AZLE — With students, parents and teachers settling into the groove of another school year, Azle 4-H is ready to start involving more kids in its rapidly growing projects.
4-H is a nation-wide youth development program that, until 2021, did not have much of a presence in Azle. After Azle resident Danielle Barber took over the program, Azle 4-H exploded in participation and hasn’t stopped since.
While most people associate 4-H with livestock shows, the organization wants parents to know it’s got much more to offer. On Oct. 10, 4-H held the first of this year’s cooking/food nutrition projects at Azle’s First Methodist Church. Shana Dildine, a parent volunteer who took over the cooking project from Barber this year, taught kids aged 8 and up on the importance of hygiene, kitchen safety and proper food preparation along with beginning to plan the meals the group will be preparing this year. At the end of Dildine’s introduction, she led the students in making butter from scratch.
Dildine says her interest in the topic really grew after discovering that one of her 40-year-old colleagues did not know how to peel an apple.
“I’ve seen so many adults these days who don’t know how to prepare food that it’s kind of becoming a lost art,” Dildine said. “That’s sad because if we ever get in another predicament like COVID where the restaurants close down, people won’t know how to prepare their own food. I want to give them an idea of how to cook and prepare fresh food, instead of takeout, and get them ready to be young adults. My grandmother is the one who taught me how to cook and that’s carried on with me teaching my kids. I hope they get the self-confidence to start cooking on their own and helping their families prepare their food.”
Dildine is a teacher at Castleberry ISD and was involved in her local 4-H as a child. Her daughter has been involved in 4-H since last year, not only participating in the cooking program, but also showing rabbits, pigs and poultry. Along with leading the cooking project, Dildine is also in charge of Clover Kids, an introduction into 4-H activities for children younger than 8, and the show rabbit project.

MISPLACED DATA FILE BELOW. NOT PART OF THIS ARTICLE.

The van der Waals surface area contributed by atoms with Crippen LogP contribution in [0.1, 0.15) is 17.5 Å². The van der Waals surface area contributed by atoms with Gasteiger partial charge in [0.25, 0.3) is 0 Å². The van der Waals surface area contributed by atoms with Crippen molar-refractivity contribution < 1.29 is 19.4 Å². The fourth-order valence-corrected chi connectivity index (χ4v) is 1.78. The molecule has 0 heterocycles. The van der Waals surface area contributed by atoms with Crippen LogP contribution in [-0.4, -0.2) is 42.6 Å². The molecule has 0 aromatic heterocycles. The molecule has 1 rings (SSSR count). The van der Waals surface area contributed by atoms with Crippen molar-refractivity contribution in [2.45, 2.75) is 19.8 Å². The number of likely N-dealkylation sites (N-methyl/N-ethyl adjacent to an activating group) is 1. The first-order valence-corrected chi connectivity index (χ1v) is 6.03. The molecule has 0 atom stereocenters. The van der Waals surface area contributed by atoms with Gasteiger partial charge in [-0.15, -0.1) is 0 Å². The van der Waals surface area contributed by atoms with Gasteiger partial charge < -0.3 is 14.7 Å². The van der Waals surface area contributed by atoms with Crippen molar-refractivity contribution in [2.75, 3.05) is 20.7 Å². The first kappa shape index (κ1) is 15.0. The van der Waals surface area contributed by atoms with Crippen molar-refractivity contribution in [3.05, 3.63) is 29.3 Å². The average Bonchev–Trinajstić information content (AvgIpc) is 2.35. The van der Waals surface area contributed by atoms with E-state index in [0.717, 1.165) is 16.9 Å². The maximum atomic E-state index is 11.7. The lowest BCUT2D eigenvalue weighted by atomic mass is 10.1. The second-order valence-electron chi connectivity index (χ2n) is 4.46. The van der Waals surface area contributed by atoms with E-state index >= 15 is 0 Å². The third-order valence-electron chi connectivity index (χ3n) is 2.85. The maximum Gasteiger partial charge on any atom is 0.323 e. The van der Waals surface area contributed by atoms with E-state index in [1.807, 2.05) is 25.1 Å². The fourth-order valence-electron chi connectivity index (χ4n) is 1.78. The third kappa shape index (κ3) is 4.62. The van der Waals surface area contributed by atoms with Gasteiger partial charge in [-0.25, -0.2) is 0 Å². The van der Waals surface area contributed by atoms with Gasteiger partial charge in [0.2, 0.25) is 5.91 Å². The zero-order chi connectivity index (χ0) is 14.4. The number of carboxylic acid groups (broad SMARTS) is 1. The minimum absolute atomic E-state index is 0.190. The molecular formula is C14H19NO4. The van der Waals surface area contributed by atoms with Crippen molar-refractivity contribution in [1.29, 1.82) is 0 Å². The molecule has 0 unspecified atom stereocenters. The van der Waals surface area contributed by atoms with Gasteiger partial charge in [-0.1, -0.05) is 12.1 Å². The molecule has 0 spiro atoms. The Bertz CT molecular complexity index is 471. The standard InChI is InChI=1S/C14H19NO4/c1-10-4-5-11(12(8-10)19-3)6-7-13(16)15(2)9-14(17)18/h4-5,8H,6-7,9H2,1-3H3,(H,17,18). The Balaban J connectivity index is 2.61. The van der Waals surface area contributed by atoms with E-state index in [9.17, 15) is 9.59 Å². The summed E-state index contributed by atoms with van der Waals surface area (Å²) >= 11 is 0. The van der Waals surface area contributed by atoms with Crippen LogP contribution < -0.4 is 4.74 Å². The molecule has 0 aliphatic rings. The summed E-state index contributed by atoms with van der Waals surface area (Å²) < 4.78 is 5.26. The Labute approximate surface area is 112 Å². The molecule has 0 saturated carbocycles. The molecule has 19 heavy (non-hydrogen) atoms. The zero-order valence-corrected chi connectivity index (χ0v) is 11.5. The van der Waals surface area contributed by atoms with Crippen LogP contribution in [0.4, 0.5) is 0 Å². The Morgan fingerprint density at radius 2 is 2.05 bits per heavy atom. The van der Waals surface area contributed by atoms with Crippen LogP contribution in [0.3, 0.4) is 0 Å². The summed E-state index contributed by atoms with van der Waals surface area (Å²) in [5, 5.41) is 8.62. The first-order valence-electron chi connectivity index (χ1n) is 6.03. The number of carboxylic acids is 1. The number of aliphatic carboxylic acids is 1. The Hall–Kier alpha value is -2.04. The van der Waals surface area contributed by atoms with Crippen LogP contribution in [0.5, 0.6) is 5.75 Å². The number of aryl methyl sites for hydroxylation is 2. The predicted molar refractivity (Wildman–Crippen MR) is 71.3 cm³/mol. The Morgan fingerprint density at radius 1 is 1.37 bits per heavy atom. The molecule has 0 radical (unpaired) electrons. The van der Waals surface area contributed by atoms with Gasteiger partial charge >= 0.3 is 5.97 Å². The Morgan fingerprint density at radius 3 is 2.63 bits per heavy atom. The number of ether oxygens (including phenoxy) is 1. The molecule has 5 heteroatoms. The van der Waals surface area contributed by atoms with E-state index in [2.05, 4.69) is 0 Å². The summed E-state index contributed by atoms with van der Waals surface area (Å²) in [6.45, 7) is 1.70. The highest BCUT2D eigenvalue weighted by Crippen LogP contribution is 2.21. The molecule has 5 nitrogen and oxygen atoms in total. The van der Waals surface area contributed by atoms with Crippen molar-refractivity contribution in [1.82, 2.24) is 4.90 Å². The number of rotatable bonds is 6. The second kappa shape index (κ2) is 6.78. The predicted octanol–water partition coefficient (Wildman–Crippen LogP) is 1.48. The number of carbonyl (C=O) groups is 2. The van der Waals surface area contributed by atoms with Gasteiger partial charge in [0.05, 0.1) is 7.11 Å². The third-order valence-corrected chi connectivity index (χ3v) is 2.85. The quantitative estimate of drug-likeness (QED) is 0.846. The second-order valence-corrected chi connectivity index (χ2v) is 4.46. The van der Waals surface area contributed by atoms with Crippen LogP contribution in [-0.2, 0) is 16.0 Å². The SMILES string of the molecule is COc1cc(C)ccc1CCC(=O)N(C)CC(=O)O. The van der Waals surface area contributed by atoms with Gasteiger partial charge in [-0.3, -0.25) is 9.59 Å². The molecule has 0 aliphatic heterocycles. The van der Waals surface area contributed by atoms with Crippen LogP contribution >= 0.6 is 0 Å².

The cooking project will take place at 6:30 p.m. on the second Tuesday of each month and is open to any 4-H students interested in learning about and preparing fresh homemade meals. In the class’ first lesson, students were separated into groups and took turns vigorously shaking jars of heavy whipping cream until the fluids separated from the solid butter, while Dildine spoke about the history of the practice and the prevalent problem of vitamin D deficiency. After a great arm workout, the kids got to taste, and bring home, their butter spread on saltine crackers. Some said they found a new favorite snack.
Not only was the event a ton of fun, but it also provided the young people an opportunity to learn, work together and socialize with their peers. Many parents say their children have grown and transformed because of the responsibility and opportunities provided by Azle 4-H.
Nichole Proctor, mother of one of the children in the cooking project, said she sees the class as a perfect way for her son to better work with others and remembers the program fondly from when she was involved as a child.
“When I found out there was a local 4-H group and that he was eligible, I just wanted to get him involved and have some of the experiences I did,” Proctor said. “As an only child, I thought it would be useful for him to work with people who might communicate differently. It’s more about teamwork. It’s a great program. I encourage people to get involved.”
Proctor’s son, Xander, has participated in 4-H’s archery program since last year. Proctor said the archery program gives students an opportunity to learn safely in a controlled environment and the group’s equipment loan program lets kids try out archery without parents investing hundreds of dollars. At the end of the year, Xander was even awarded a scholarship for archery which he hopes to spend on equipment to make sure other 4-H students don’t go without.
“I’m so proud of him,” Proctor said.
Along with cooking and archery, 4-H offers projects on horse wrangling, bee keeping, poultry, public speaking, rabbits and livestock.
Parents interested in getting their kids signed up for 4-H projects can learn more on the Tarrant County 4-H page at agrilife.org or by emailing firstname.lastname@example.org. Azle 4-H also regularly posts information on its Facebook page.